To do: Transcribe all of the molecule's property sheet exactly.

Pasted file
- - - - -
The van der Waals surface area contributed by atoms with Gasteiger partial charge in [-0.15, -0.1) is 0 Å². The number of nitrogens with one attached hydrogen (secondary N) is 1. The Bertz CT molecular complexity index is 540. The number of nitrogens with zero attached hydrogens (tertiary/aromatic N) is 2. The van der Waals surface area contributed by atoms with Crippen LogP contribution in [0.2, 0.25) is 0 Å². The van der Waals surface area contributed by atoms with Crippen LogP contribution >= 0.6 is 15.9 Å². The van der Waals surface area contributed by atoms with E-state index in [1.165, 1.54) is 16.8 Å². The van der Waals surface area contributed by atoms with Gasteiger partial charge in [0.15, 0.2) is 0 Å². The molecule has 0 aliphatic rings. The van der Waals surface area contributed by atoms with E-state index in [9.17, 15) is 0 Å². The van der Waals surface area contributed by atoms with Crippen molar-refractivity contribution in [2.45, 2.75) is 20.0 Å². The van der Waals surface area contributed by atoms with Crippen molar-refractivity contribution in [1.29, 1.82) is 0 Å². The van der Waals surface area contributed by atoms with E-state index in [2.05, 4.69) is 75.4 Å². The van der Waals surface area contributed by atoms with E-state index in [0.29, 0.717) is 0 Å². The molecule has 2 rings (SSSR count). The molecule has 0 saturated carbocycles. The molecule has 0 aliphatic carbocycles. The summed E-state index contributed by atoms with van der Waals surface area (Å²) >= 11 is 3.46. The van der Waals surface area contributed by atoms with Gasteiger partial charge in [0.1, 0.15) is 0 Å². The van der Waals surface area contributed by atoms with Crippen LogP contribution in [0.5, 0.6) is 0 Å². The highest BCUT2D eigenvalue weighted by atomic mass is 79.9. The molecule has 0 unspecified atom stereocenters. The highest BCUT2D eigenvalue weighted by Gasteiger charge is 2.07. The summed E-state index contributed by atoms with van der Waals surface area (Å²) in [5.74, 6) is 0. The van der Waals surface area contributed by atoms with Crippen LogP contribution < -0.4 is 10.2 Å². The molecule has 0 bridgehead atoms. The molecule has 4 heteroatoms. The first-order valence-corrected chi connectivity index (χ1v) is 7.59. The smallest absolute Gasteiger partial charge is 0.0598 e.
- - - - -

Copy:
The van der Waals surface area contributed by atoms with Gasteiger partial charge in [-0.15, -0.1) is 0 Å². The number of nitrogens with one attached hydrogen (secondary N) is 1. The Bertz CT molecular complexity index is 540. The number of nitrogens with zero attached hydrogens (tertiary/aromatic N) is 2. The van der Waals surface area contributed by atoms with Crippen LogP contribution in [0.2, 0.25) is 0 Å². The van der Waals surface area contributed by atoms with Crippen LogP contribution >= 0.6 is 15.9 Å². The van der Waals surface area contributed by atoms with E-state index in [1.165, 1.54) is 16.8 Å². The van der Waals surface area contributed by atoms with Gasteiger partial charge in [0.15, 0.2) is 0 Å². The molecule has 0 aliphatic rings. The van der Waals surface area contributed by atoms with E-state index in [9.17, 15) is 0 Å². The van der Waals surface area contributed by atoms with Crippen molar-refractivity contribution in [2.45, 2.75) is 20.0 Å². The van der Waals surface area contributed by atoms with Crippen molar-refractivity contribution in [1.29, 1.82) is 0 Å². The van der Waals surface area contributed by atoms with E-state index in [2.05, 4.69) is 75.4 Å². The van der Waals surface area contributed by atoms with E-state index in [0.29, 0.717) is 0 Å². The molecule has 2 rings (SSSR count). The molecule has 0 saturated carbocycles. The molecule has 0 aliphatic carbocycles. The summed E-state index contributed by atoms with van der Waals surface area (Å²) >= 11 is 3.46. The van der Waals surface area contributed by atoms with Gasteiger partial charge in [0.1, 0.15) is 0 Å². The van der Waals surface area contributed by atoms with Crippen LogP contribution in [0.5, 0.6) is 0 Å². The highest BCUT2D eigenvalue weighted by atomic mass is 79.9. The molecule has 0 unspecified atom stereocenters. The highest BCUT2D eigenvalue weighted by Gasteiger charge is 2.07. The summed E-state index contributed by atoms with van der Waals surface area (Å²) in [5.74, 6) is 0. The van der Waals surface area contributed by atoms with Crippen LogP contribution < -0.4 is 10.2 Å². The molecule has 0 bridgehead atoms. The molecule has 4 heteroatoms. The first-order valence-corrected chi connectivity index (χ1v) is 7.59. The smallest absolute Gasteiger partial charge is 0.0598 e.